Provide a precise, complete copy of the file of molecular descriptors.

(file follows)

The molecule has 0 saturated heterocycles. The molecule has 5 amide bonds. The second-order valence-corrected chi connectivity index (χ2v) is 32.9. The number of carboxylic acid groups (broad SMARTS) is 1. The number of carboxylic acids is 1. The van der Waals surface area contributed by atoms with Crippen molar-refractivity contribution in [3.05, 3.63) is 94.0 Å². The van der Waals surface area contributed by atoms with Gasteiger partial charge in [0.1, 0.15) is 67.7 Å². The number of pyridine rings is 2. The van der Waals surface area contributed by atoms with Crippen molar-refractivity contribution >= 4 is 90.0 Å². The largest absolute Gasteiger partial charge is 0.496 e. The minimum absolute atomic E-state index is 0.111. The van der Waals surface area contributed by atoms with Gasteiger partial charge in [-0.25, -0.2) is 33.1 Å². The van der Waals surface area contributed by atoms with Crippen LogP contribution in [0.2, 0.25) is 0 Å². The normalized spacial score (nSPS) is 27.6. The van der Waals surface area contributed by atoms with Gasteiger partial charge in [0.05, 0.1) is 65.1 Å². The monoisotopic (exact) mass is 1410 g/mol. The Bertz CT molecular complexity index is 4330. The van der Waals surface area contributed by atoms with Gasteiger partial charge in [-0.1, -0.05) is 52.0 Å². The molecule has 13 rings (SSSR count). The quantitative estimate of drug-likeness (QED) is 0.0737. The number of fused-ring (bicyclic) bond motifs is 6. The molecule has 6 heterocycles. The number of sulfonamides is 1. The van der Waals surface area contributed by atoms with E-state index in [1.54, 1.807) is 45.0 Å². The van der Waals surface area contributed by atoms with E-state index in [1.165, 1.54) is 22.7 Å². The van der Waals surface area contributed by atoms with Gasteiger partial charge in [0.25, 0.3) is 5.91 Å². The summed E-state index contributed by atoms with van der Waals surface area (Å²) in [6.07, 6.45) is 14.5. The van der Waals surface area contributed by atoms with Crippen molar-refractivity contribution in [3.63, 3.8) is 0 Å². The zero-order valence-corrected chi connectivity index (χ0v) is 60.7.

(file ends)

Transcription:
The molecule has 0 saturated heterocycles. The molecule has 5 amide bonds. The second-order valence-corrected chi connectivity index (χ2v) is 32.9. The number of carboxylic acid groups (broad SMARTS) is 1. The number of carboxylic acids is 1. The van der Waals surface area contributed by atoms with Crippen molar-refractivity contribution in [3.05, 3.63) is 94.0 Å². The van der Waals surface area contributed by atoms with Gasteiger partial charge in [0.1, 0.15) is 67.7 Å². The number of pyridine rings is 2. The van der Waals surface area contributed by atoms with Crippen molar-refractivity contribution >= 4 is 90.0 Å². The largest absolute Gasteiger partial charge is 0.496 e. The minimum absolute atomic E-state index is 0.111. The van der Waals surface area contributed by atoms with Gasteiger partial charge in [-0.25, -0.2) is 33.1 Å². The van der Waals surface area contributed by atoms with Crippen LogP contribution in [0.2, 0.25) is 0 Å². The normalized spacial score (nSPS) is 27.6. The van der Waals surface area contributed by atoms with Gasteiger partial charge in [0.05, 0.1) is 65.1 Å². The monoisotopic (exact) mass is 1410 g/mol. The Bertz CT molecular complexity index is 4330. The van der Waals surface area contributed by atoms with Gasteiger partial charge in [-0.1, -0.05) is 52.0 Å². The molecule has 13 rings (SSSR count). The quantitative estimate of drug-likeness (QED) is 0.0737. The number of fused-ring (bicyclic) bond motifs is 6. The molecule has 6 heterocycles. The number of sulfonamides is 1. The van der Waals surface area contributed by atoms with E-state index in [1.54, 1.807) is 45.0 Å². The van der Waals surface area contributed by atoms with E-state index in [1.165, 1.54) is 22.7 Å². The van der Waals surface area contributed by atoms with Gasteiger partial charge in [0.25, 0.3) is 5.91 Å². The summed E-state index contributed by atoms with van der Waals surface area (Å²) in [6.07, 6.45) is 14.5. The van der Waals surface area contributed by atoms with Crippen molar-refractivity contribution in [3.63, 3.8) is 0 Å². The zero-order valence-corrected chi connectivity index (χ0v) is 60.7.